You’d be forgiven if you thought the following paragraph (actually, one world-class run-on sentence) made sense or expressed anything of (decipherable) substance or meaning:
“It’s the mission of the organization to actualize strategic partnerships for the purposes of employing relevant business metrics and engineering B2B and B2C ROI by implementing extensible paradigms that scale across platform-agnostic services to enable ubiquitously available systems, thereby achieving the objective of maximizing best-of-breed architectures and optimizing customer-centric distribution channels.”
If you thought that sentence contained any substance or expressed any decipherable meaning, you’d be wrong. But you’d be forgiven nevertheless because it contains the kind of vague jargon we’ve come to expect — and to accept — not just in insurance consulting but in all contemporary business communication. And it constitutes a challenge and an opportunity.
Let’s take just one term — transformation — and just four of its popular permutations — digital transformation, organizational transformation, operational transformation, and financial transformation. Now let’s ask ourselves what those phrases mean. Chances are we don’t know. At the very least, we can’t be sure. It’s likely that, if we asked people what they mean, the number of definitions we got would equal the number of people we asked. It gets worse.
That challenge of definition has two corollary challenges: communication and expectation. We can’t communicate what we can’t define. If we can’t define precisely or communicate explicitly, we can’t manage the shared expectations of our target constituents. And if we can’t manage our shared expectations, whatever we do for you is likely to conclude unsatisfactorily.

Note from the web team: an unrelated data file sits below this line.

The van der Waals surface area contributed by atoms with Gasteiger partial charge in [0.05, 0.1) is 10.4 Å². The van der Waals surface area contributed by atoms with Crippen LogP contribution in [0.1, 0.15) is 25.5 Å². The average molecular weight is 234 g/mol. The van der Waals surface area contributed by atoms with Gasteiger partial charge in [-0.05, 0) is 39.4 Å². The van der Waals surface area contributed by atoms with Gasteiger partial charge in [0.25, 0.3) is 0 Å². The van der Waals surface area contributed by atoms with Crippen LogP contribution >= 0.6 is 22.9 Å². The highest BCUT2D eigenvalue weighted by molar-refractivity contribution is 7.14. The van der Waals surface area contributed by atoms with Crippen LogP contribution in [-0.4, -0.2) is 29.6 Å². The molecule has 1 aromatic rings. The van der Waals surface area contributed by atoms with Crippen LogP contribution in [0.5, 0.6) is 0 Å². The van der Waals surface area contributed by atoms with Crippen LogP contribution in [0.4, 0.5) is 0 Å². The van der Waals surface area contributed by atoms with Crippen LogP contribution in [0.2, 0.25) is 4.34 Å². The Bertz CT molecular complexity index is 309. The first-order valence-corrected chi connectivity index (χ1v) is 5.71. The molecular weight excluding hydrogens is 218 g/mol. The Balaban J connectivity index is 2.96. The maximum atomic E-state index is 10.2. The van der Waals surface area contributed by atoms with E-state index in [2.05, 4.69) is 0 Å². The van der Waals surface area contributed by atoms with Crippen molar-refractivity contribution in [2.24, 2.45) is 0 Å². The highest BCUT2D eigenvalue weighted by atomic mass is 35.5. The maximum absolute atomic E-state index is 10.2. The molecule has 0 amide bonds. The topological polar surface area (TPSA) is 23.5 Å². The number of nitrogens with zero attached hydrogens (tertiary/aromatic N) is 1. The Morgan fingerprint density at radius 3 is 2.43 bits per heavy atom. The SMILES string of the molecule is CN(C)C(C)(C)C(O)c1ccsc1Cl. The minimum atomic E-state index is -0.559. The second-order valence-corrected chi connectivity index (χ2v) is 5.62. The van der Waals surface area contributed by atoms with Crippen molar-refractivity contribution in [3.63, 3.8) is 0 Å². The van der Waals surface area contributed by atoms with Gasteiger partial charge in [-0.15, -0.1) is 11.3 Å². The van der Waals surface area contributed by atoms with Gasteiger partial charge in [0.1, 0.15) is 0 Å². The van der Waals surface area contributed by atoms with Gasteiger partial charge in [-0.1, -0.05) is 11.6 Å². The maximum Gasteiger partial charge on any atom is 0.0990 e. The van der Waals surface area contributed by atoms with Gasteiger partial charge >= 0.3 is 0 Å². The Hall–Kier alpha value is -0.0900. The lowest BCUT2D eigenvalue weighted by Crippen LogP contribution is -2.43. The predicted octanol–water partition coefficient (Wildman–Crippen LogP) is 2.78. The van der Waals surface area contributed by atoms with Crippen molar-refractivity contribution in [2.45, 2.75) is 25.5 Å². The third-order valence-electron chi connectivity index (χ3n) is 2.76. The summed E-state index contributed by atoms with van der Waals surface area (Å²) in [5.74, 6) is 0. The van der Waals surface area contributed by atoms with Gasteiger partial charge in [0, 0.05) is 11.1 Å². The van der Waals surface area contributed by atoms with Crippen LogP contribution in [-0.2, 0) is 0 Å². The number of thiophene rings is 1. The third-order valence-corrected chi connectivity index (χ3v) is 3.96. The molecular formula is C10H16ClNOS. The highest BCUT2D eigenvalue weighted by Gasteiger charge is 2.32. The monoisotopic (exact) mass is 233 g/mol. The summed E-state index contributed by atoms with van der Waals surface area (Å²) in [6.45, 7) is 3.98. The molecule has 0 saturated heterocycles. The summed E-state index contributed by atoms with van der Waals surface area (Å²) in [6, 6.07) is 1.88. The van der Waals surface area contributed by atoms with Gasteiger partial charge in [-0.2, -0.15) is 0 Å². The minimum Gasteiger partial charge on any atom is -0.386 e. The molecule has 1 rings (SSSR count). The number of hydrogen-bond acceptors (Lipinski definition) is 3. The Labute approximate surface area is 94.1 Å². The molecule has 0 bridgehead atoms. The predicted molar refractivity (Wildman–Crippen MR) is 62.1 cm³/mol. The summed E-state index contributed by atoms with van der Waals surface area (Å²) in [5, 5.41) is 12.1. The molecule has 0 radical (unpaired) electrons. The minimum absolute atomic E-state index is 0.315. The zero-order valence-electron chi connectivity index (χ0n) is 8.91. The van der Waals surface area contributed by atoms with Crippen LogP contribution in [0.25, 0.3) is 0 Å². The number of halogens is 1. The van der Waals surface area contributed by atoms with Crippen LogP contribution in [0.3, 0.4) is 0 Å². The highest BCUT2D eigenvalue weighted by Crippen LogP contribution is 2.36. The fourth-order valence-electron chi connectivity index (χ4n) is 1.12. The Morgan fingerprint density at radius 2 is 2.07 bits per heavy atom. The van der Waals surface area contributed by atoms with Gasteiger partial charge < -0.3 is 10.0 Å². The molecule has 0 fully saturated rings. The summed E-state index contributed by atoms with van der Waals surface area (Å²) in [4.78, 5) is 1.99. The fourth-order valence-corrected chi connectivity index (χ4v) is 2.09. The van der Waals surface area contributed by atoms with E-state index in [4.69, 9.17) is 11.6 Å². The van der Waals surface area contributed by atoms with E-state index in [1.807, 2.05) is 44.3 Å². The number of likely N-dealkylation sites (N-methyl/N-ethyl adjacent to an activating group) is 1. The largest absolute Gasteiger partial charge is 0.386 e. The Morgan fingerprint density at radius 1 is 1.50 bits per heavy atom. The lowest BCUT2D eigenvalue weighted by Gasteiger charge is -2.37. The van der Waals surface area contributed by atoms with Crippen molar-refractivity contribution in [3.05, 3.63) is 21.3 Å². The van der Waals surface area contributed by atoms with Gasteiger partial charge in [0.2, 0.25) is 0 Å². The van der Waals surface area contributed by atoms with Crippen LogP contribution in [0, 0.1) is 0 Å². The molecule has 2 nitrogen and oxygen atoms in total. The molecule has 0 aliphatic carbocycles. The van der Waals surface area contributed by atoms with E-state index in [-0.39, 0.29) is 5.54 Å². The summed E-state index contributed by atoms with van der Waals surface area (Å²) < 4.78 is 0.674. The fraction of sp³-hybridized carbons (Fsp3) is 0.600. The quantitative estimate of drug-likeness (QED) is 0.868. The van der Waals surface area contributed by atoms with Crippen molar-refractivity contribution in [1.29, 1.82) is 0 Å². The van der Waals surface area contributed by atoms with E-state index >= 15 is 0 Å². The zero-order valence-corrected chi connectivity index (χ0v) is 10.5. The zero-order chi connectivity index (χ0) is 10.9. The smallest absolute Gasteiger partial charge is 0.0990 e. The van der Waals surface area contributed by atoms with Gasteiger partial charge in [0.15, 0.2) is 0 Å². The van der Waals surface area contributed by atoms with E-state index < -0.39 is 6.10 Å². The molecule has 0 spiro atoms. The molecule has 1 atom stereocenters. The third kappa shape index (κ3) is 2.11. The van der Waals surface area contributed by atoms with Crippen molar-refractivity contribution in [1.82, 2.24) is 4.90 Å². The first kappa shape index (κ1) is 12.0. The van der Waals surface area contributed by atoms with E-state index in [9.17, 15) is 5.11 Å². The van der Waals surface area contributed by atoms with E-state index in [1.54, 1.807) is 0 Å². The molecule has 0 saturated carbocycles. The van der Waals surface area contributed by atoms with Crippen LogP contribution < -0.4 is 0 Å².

With phrases like the ones above (and others) all the rage, setting and sharing reasonable expectations is an art. It’s also an absolute necessity. And the way to establish and share reasonable expectations is to replace jargon, however popular it might be, with plain language. Here are four modest examples:
- Digital enablement is further broken down to become
- storing information via scanning and OCR applications (digitization in jargon)
- employing digital technologies and information to make business processes and operations more efficient (digitalization in jargon)
- advancing organizational proficiency via broad implementation of modern technologies and processes (digital transformation and innovation in jargon)
- Organizational transformation becomes examining departmental and reporting structures to improve outcomes.
- Operational transformation becomes re-engineering processes to improve efficiency and minimize waste.
- Financial transformation becomes streamlining transactional and auditing processes to improve accuracy and to ensure transparency.
It may take a little practice. And all of us may have to resist the seduction of jargon. (It’s easier to say what everyone else is saying than it is to be specific.) But we’ll know from the outcomes we achieve and by satisfying and exceeding our shared expectations that we’ve mastered the art.
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Deepak Ravindar is a senior consultant at Xceedance.